Senate President Thomas V. Mike Miller called Tuesday for an end to Maryland's practice of allowing challengers to run against appointed Circuit Court judges, saying a system that forces judges to raise money for political campaigns is "very unseemly."
Miller endorsed a constitutional amendment that would require newly appointed Circuit Court judges to run to keep their seats in so-called "retention" elections, in which voters would either say yes or no to their remaining on the bench. That is the system the state uses for appointments to its appellate courts.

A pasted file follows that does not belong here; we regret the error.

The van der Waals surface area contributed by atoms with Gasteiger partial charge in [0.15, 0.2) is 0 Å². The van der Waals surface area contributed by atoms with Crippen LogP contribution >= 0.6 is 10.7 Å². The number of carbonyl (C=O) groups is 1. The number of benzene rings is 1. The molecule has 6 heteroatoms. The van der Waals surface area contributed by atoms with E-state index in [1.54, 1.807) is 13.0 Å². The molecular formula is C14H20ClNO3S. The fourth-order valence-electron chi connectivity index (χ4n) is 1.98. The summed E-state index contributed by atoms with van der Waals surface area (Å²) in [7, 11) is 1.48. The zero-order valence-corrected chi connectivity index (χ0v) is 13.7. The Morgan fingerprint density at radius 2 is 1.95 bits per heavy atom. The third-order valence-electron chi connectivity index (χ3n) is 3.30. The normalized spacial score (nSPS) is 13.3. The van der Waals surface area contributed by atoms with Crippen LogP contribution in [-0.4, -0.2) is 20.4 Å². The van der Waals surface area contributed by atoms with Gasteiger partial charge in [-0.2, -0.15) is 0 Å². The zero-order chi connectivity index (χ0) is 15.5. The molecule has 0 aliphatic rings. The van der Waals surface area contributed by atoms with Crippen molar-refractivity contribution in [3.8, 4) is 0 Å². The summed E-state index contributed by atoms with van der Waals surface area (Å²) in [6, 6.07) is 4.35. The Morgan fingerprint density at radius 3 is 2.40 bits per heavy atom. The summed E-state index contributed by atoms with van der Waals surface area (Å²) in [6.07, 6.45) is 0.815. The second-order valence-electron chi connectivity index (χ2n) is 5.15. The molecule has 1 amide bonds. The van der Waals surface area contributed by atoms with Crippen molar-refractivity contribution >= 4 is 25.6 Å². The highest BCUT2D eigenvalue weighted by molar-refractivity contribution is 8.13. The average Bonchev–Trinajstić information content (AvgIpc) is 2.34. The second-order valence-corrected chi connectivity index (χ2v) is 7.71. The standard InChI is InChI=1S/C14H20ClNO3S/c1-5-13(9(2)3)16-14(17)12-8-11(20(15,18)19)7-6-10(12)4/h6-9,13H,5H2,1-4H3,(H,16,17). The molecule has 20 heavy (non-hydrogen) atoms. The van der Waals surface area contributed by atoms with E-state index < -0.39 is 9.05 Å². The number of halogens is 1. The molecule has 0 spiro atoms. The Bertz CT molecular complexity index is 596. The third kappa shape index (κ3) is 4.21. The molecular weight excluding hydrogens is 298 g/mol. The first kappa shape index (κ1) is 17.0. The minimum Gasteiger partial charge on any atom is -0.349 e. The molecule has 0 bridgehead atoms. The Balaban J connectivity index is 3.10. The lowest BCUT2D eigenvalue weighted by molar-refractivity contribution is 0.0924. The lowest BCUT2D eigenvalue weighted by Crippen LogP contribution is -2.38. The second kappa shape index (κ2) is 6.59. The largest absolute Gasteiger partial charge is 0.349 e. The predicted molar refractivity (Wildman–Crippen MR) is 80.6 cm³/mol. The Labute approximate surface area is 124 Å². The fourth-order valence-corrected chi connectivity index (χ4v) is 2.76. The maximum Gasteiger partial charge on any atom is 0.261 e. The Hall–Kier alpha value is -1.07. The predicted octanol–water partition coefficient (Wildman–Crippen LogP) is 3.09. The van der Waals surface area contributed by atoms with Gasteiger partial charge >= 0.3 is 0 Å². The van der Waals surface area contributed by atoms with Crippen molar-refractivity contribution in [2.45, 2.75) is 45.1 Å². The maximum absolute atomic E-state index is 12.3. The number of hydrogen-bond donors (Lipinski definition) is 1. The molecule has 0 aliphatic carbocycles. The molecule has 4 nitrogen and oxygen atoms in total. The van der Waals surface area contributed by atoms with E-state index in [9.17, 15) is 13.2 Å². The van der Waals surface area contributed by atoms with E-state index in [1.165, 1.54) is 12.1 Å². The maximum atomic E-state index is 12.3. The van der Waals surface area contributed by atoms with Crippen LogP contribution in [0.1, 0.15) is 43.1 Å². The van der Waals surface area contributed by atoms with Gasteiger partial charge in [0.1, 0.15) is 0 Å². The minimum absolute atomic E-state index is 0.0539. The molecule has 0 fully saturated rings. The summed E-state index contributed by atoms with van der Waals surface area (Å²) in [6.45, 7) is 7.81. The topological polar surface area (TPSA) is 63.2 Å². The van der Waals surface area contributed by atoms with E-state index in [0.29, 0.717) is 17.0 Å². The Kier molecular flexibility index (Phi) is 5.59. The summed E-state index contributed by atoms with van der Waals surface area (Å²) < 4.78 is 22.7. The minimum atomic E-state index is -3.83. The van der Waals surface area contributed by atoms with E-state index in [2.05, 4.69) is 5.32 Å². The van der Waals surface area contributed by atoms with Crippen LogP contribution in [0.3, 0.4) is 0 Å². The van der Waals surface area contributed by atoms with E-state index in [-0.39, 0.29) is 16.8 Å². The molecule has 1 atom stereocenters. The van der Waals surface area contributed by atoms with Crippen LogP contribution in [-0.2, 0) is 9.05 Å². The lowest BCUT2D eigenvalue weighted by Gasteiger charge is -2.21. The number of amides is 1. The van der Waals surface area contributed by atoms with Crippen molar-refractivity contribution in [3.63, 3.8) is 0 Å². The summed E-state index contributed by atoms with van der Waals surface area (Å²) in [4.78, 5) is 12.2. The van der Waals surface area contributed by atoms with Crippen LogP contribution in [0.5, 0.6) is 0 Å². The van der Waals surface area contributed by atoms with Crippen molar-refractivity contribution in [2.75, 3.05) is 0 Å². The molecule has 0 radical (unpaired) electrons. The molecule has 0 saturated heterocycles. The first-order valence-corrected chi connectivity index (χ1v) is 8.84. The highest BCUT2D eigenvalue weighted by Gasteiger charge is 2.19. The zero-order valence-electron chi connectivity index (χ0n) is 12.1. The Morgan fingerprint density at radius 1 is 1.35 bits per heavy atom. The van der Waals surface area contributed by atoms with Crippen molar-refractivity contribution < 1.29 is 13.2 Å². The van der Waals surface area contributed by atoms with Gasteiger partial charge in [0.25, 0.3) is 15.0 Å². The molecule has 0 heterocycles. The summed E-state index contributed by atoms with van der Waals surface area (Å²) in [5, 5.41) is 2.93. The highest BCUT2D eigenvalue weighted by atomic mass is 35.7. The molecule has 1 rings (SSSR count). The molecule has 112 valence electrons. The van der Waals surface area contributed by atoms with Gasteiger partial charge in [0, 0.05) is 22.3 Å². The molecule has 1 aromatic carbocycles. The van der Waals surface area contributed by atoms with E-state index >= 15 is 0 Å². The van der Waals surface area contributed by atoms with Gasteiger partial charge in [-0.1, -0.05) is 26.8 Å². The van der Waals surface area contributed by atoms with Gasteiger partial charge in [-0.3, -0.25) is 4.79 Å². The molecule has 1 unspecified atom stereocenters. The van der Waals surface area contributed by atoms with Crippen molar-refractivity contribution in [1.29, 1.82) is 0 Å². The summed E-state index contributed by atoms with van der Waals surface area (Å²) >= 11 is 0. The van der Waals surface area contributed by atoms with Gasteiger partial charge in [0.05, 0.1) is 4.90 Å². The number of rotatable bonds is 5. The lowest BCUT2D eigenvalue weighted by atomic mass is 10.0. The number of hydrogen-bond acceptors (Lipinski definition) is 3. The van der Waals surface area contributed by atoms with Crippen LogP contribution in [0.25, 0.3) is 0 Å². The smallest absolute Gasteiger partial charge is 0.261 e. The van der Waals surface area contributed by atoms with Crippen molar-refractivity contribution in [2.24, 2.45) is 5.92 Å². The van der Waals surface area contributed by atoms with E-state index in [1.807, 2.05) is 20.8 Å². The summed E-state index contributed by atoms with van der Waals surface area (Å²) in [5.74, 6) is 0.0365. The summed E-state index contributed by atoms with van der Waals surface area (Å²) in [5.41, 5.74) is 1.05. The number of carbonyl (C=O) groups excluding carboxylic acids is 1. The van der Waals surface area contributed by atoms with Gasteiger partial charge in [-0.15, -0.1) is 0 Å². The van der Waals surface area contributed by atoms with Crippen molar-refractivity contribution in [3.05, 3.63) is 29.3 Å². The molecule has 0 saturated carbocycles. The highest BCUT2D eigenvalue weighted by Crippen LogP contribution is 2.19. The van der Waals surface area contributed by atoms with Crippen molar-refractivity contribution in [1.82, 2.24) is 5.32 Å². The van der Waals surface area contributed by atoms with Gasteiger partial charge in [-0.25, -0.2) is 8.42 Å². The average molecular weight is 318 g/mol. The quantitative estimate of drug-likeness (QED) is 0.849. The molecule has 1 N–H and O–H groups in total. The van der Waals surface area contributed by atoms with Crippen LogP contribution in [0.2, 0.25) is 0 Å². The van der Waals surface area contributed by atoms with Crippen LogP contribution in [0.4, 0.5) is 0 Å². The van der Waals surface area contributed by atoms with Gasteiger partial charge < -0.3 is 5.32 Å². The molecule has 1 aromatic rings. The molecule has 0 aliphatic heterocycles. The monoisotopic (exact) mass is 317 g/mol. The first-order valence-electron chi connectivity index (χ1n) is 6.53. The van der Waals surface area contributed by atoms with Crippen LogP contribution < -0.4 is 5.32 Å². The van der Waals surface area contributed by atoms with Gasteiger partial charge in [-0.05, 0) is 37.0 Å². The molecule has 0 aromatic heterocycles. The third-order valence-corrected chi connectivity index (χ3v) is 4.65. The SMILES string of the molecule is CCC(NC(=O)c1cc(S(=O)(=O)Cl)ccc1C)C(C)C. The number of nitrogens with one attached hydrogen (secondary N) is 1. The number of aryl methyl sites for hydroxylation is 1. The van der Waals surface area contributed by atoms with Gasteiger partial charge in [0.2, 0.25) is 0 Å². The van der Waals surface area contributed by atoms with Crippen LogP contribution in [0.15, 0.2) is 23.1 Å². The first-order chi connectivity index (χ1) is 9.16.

The Circuit Courts are Maryland's principal trial courts for serious criminal and civil cases. The judges are now appointed by the governor but must run to stay on the bench for a 15-year term in the next possible election. Traditionally, new judges run in both party primaries. Usually they win the nominations of both parties, but in some cases a challenger wins one party primary to set up a general election contest.